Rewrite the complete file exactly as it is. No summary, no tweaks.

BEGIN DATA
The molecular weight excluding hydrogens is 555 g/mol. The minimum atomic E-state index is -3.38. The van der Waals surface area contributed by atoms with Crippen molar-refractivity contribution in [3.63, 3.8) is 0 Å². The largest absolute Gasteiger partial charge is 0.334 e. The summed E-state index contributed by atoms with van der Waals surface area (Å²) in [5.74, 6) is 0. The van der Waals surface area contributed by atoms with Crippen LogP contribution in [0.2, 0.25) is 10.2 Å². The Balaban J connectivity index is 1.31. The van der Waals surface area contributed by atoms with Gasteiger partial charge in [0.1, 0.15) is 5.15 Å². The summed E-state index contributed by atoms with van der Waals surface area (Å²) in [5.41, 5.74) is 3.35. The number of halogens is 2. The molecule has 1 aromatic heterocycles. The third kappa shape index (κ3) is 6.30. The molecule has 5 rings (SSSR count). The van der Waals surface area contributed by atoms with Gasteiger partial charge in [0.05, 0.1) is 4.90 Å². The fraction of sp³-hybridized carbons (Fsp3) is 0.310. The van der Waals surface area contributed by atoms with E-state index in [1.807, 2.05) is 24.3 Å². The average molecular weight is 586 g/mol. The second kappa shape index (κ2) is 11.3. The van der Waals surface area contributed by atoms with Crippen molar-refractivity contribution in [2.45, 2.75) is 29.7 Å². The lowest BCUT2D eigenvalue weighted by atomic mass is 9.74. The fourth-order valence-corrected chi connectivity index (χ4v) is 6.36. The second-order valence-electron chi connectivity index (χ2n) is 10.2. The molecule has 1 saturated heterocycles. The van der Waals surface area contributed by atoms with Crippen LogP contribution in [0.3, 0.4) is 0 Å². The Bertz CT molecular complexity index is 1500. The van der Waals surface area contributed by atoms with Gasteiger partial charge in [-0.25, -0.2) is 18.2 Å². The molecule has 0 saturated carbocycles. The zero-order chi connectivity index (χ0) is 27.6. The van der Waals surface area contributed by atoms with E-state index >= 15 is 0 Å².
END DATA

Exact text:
The molecular weight excluding hydrogens is 555 g/mol. The minimum atomic E-state index is -3.38. The van der Waals surface area contributed by atoms with Crippen molar-refractivity contribution in [3.63, 3.8) is 0 Å². The largest absolute Gasteiger partial charge is 0.334 e. The summed E-state index contributed by atoms with van der Waals surface area (Å²) in [5.74, 6) is 0. The van der Waals surface area contributed by atoms with Crippen LogP contribution in [0.2, 0.25) is 10.2 Å². The Balaban J connectivity index is 1.31. The van der Waals surface area contributed by atoms with Gasteiger partial charge in [0.1, 0.15) is 5.15 Å². The summed E-state index contributed by atoms with van der Waals surface area (Å²) in [5.41, 5.74) is 3.35. The number of halogens is 2. The molecule has 1 aromatic heterocycles. The third kappa shape index (κ3) is 6.30. The molecule has 5 rings (SSSR count). The van der Waals surface area contributed by atoms with Gasteiger partial charge in [0.05, 0.1) is 4.90 Å². The fraction of sp³-hybridized carbons (Fsp3) is 0.310. The van der Waals surface area contributed by atoms with E-state index in [1.807, 2.05) is 24.3 Å². The average molecular weight is 586 g/mol. The second kappa shape index (κ2) is 11.3. The van der Waals surface area contributed by atoms with Crippen molar-refractivity contribution in [2.45, 2.75) is 29.7 Å². The lowest BCUT2D eigenvalue weighted by atomic mass is 9.74. The fourth-order valence-corrected chi connectivity index (χ4v) is 6.36. The second-order valence-electron chi connectivity index (χ2n) is 10.2. The molecule has 1 saturated heterocycles. The van der Waals surface area contributed by atoms with Crippen LogP contribution in [0.3, 0.4) is 0 Å². The Bertz CT molecular complexity index is 1500. The van der Waals surface area contributed by atoms with Gasteiger partial charge in [-0.25, -0.2) is 18.2 Å². The molecule has 0 saturated carbocycles. The zero-order chi connectivity index (χ0) is 27.6. The van der Waals surface area contributed by atoms with E-state index >= 15 is 0 Å².